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Steven M. Blum, William R. Jeck, Lindsay Kipnis, Ronald Bleday, Jonathan A. Nowak, and Matthew B. Yurgelun

Two major molecular pathways of colorectal carcinogenesis, chromosomal instability (CIN) and microsatellite instability (MSI), are considered to be mutually exclusive. Distinguishing CIN from MSI-high tumors has considerable therapeutic implications, because patients with MSI-high tumors can derive considerable benefit from immune checkpoint inhibitors, and tumors that evolved through the CIN pathway do not respond to these agents. Familial adenomatous polyposis (FAP) is a genetic syndrome that is defined by a mutation in the APC gene and is thought to lead to carcinogenesis through the CIN pathway. Here, we report a case of a young woman with FAP who was treated for medulloblastoma as a child and developed advanced MSI-high colon cancer as a young adult. Her response to second-line immunotherapy enabled resection of her colon cancer, and she is free of disease >10 months after surgery. This case highlights the potential for overlap between the CIN and MSI carcinogenic pathways and associated therapeutic implications.

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Al B. Benson III, Alan P. Venook, Mahmoud M. Al-Hawary, Nilofer Azad, Yi-Jen Chen, Kristen K. Ciombor, Stacey Cohen, Harry S. Cooper, Dustin Deming, Ignacio Garrido-Laguna, Jean L. Grem, Andrew Gunn, J. Randolph Hecht, Sarah Hoffe, Joleen Hubbard, Steven Hunt, William Jeck, Kimberly L. Johung, Natalie Kirilcuk, Smitha Krishnamurthi, Jennifer K. Maratt, Wells A. Messersmith, Jeffrey Meyerhardt, Eric D. Miller, Mary F. Mulcahy, Steven Nurkin, Michael J. Overman, Aparna Parikh, Hitendra Patel, Katrina Pedersen, Leonard Saltz, Charles Schneider, David Shibata, John M. Skibber, Constantinos T. Sofocleous, Eden Stotsky-Himelfarb, Anna Tavakkoli, Christopher G. Willett, Kristina Gregory, and Lisa Gurski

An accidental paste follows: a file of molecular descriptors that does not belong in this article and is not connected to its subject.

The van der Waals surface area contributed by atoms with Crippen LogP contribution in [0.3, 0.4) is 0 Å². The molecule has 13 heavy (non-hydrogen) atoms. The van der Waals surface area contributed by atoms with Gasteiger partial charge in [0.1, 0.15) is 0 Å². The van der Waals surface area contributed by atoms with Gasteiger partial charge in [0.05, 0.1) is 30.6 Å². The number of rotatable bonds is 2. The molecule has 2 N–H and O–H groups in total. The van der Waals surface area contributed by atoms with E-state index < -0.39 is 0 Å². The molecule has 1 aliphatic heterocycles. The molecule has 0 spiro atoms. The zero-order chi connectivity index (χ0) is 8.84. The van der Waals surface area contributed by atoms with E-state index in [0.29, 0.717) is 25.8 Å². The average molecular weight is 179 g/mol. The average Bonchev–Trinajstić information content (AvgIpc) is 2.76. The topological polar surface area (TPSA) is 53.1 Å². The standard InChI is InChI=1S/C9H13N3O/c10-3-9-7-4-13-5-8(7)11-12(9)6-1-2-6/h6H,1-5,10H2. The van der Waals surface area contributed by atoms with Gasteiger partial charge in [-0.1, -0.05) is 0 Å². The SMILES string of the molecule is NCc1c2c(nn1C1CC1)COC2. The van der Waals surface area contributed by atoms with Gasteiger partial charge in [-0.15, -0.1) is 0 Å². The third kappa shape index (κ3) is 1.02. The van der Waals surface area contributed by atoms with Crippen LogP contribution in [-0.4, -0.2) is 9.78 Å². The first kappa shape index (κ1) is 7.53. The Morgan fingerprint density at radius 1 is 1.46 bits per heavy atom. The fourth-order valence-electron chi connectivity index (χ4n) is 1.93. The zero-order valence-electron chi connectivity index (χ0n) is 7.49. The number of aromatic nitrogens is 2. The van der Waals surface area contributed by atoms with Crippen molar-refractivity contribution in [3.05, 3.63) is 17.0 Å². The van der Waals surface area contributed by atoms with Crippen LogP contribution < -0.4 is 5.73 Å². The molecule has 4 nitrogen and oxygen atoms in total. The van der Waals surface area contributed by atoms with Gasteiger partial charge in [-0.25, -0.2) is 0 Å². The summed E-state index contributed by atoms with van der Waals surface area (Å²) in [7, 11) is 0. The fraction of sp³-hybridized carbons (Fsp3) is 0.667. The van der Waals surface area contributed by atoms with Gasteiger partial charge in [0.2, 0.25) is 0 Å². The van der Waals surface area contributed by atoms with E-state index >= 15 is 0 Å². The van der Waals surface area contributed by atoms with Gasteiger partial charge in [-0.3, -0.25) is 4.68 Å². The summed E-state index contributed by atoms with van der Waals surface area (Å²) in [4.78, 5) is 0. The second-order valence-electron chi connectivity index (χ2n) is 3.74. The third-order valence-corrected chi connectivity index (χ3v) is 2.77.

This selection from the NCCN Guidelines for Rectal Cancer focuses on management of malignant polyps and resectable nonmetastatic rectal cancer because important updates have been made to these guidelines. These recent updates include redrawing the algorithms for stage II and III disease to reflect new data supporting the increasingly prominent role of total neoadjuvant therapy, expanded recommendations for short-course radiation therapy techniques, and new recommendations for a “watch-and-wait” nonoperative management technique for patients with cancer that shows a complete response to neoadjuvant therapy. The complete version of the NCCN Guidelines for Rectal Cancer, available online at NCCN.org, covers additional topics including risk assessment, pathology and staging, management of metastatic disease, posttreatment surveillance, treatment of recurrent disease, and survivorship.